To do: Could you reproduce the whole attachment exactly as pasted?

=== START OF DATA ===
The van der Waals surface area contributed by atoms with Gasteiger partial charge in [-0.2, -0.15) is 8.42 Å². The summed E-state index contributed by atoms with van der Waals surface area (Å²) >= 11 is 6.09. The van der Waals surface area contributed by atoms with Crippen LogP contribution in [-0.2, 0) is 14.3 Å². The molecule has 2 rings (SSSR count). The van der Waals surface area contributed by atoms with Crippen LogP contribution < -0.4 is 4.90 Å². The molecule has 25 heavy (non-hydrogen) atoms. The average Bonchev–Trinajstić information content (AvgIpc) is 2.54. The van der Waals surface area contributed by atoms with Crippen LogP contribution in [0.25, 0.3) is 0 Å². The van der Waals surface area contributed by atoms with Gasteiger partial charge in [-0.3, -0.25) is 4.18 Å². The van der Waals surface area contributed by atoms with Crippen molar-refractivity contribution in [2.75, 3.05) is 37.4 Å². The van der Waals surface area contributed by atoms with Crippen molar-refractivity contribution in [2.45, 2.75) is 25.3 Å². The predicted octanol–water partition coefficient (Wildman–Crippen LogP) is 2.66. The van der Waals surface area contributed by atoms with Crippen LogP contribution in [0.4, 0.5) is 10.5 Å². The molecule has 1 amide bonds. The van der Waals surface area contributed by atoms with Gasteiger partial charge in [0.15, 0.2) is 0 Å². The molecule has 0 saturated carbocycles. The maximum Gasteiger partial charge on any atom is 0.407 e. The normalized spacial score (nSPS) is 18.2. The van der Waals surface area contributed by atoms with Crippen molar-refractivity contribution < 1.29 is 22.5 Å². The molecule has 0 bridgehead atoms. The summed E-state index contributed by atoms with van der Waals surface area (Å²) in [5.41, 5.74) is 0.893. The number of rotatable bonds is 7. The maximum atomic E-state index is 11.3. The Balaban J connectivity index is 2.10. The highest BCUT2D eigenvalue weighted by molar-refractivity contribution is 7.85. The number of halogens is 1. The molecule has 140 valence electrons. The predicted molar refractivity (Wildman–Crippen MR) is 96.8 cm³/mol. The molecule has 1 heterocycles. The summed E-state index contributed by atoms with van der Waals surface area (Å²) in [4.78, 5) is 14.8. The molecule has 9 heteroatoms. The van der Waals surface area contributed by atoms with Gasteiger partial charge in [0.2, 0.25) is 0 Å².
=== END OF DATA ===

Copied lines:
The van der Waals surface area contributed by atoms with Gasteiger partial charge in [-0.2, -0.15) is 8.42 Å². The summed E-state index contributed by atoms with van der Waals surface area (Å²) >= 11 is 6.09. The van der Waals surface area contributed by atoms with Crippen LogP contribution in [-0.2, 0) is 14.3 Å². The molecule has 2 rings (SSSR count). The van der Waals surface area contributed by atoms with Crippen LogP contribution < -0.4 is 4.90 Å². The molecule has 25 heavy (non-hydrogen) atoms. The average Bonchev–Trinajstić information content (AvgIpc) is 2.54. The van der Waals surface area contributed by atoms with Crippen LogP contribution in [0.25, 0.3) is 0 Å². The van der Waals surface area contributed by atoms with Gasteiger partial charge in [-0.3, -0.25) is 4.18 Å². The van der Waals surface area contributed by atoms with Crippen molar-refractivity contribution in [2.75, 3.05) is 37.4 Å². The van der Waals surface area contributed by atoms with Crippen molar-refractivity contribution in [2.45, 2.75) is 25.3 Å². The predicted octanol–water partition coefficient (Wildman–Crippen LogP) is 2.66. The van der Waals surface area contributed by atoms with Crippen LogP contribution in [0.4, 0.5) is 10.5 Å². The molecule has 1 amide bonds. The van der Waals surface area contributed by atoms with Gasteiger partial charge in [0.15, 0.2) is 0 Å². The molecule has 0 saturated carbocycles. The maximum Gasteiger partial charge on any atom is 0.407 e. The normalized spacial score (nSPS) is 18.2. The van der Waals surface area contributed by atoms with Crippen molar-refractivity contribution < 1.29 is 22.5 Å². The molecule has 0 bridgehead atoms. The summed E-state index contributed by atoms with van der Waals surface area (Å²) in [5.41, 5.74) is 0.893. The number of rotatable bonds is 7. The maximum atomic E-state index is 11.3. The Balaban J connectivity index is 2.10. The highest BCUT2D eigenvalue weighted by molar-refractivity contribution is 7.85. The number of halogens is 1. The molecule has 140 valence electrons. The predicted molar refractivity (Wildman–Crippen MR) is 96.8 cm³/mol. The molecule has 1 heterocycles. The summed E-state index contributed by atoms with van der Waals surface area (Å²) in [4.78, 5) is 14.8. The molecule has 9 heteroatoms. The van der Waals surface area contributed by atoms with Gasteiger partial charge in [0.2, 0.25) is 0 Å².